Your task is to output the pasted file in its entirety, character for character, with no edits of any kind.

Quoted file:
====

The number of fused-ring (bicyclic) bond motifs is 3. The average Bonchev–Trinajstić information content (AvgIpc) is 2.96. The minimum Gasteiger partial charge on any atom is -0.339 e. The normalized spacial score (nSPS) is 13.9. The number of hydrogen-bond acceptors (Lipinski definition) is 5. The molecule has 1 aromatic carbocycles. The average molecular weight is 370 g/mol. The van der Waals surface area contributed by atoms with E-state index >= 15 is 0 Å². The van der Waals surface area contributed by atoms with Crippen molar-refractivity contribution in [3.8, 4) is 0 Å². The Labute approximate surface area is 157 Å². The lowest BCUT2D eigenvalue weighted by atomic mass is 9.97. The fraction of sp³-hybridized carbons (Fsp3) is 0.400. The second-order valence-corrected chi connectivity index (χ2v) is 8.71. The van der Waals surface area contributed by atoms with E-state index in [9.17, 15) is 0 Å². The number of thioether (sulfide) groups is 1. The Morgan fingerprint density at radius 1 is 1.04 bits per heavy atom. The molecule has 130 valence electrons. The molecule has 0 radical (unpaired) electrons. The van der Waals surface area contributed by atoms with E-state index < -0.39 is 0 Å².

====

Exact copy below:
The number of fused-ring (bicyclic) bond motifs is 3. The average Bonchev–Trinajstić information content (AvgIpc) is 2.96. The minimum Gasteiger partial charge on any atom is -0.339 e. The normalized spacial score (nSPS) is 13.9. The number of hydrogen-bond acceptors (Lipinski definition) is 5. The molecule has 1 aromatic carbocycles. The average molecular weight is 370 g/mol. The van der Waals surface area contributed by atoms with E-state index >= 15 is 0 Å². The van der Waals surface area contributed by atoms with Crippen molar-refractivity contribution in [3.8, 4) is 0 Å². The Labute approximate surface area is 157 Å². The lowest BCUT2D eigenvalue weighted by atomic mass is 9.97. The fraction of sp³-hybridized carbons (Fsp3) is 0.400. The second-order valence-corrected chi connectivity index (χ2v) is 8.71. The van der Waals surface area contributed by atoms with E-state index in [9.17, 15) is 0 Å². The number of thioether (sulfide) groups is 1. The Morgan fingerprint density at radius 1 is 1.04 bits per heavy atom. The molecule has 130 valence electrons. The molecule has 0 radical (unpaired) electrons. The van der Waals surface area contributed by atoms with E-state index < -0.39 is 0 Å².